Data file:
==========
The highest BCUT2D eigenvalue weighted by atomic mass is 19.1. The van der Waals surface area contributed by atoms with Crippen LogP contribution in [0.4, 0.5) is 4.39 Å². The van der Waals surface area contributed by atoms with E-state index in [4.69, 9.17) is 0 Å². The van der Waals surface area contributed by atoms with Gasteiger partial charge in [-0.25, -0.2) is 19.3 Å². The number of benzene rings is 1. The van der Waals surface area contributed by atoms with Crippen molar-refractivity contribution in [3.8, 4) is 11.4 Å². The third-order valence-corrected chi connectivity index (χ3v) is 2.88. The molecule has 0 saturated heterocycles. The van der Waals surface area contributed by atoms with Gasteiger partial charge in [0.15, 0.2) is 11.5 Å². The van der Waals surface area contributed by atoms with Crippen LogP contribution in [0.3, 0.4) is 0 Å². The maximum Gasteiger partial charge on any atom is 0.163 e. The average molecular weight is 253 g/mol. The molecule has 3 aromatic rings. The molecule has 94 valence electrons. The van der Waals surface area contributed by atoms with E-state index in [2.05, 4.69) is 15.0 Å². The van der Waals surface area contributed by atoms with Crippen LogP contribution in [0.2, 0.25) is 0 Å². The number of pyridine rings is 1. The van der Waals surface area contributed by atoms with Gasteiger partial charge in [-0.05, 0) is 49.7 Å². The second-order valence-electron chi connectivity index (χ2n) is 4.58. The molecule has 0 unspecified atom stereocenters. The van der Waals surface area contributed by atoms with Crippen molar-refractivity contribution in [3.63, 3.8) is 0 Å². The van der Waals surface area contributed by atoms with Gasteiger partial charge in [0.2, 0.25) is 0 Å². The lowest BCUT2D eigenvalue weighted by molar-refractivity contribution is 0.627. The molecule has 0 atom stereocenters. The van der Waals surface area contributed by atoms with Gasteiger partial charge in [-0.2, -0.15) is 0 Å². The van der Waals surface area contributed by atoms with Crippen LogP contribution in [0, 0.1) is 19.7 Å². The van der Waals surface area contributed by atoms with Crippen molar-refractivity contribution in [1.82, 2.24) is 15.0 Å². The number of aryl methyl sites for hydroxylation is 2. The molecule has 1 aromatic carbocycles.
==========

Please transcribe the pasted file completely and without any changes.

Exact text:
The highest BCUT2D eigenvalue weighted by atomic mass is 19.1. The van der Waals surface area contributed by atoms with Crippen LogP contribution in [0.4, 0.5) is 4.39 Å². The van der Waals surface area contributed by atoms with E-state index in [4.69, 9.17) is 0 Å². The van der Waals surface area contributed by atoms with Gasteiger partial charge in [-0.25, -0.2) is 19.3 Å². The number of benzene rings is 1. The van der Waals surface area contributed by atoms with Crippen molar-refractivity contribution in [3.8, 4) is 11.4 Å². The third-order valence-corrected chi connectivity index (χ3v) is 2.88. The molecule has 0 saturated heterocycles. The van der Waals surface area contributed by atoms with Gasteiger partial charge in [0.15, 0.2) is 11.5 Å². The van der Waals surface area contributed by atoms with Crippen LogP contribution in [0.3, 0.4) is 0 Å². The maximum Gasteiger partial charge on any atom is 0.163 e. The average molecular weight is 253 g/mol. The molecule has 3 aromatic rings. The molecule has 94 valence electrons. The van der Waals surface area contributed by atoms with E-state index in [2.05, 4.69) is 15.0 Å². The van der Waals surface area contributed by atoms with Crippen LogP contribution in [0.2, 0.25) is 0 Å². The number of pyridine rings is 1. The van der Waals surface area contributed by atoms with Gasteiger partial charge in [-0.05, 0) is 49.7 Å². The second-order valence-electron chi connectivity index (χ2n) is 4.58. The molecule has 0 unspecified atom stereocenters. The van der Waals surface area contributed by atoms with Crippen molar-refractivity contribution in [3.63, 3.8) is 0 Å². The van der Waals surface area contributed by atoms with Gasteiger partial charge in [0.2, 0.25) is 0 Å². The lowest BCUT2D eigenvalue weighted by molar-refractivity contribution is 0.627. The molecule has 0 atom stereocenters. The van der Waals surface area contributed by atoms with Gasteiger partial charge in [-0.2, -0.15) is 0 Å². The van der Waals surface area contributed by atoms with Crippen LogP contribution in [0, 0.1) is 19.7 Å². The van der Waals surface area contributed by atoms with Crippen molar-refractivity contribution in [1.82, 2.24) is 15.0 Å². The number of aryl methyl sites for hydroxylation is 2. The molecule has 1 aromatic carbocycles.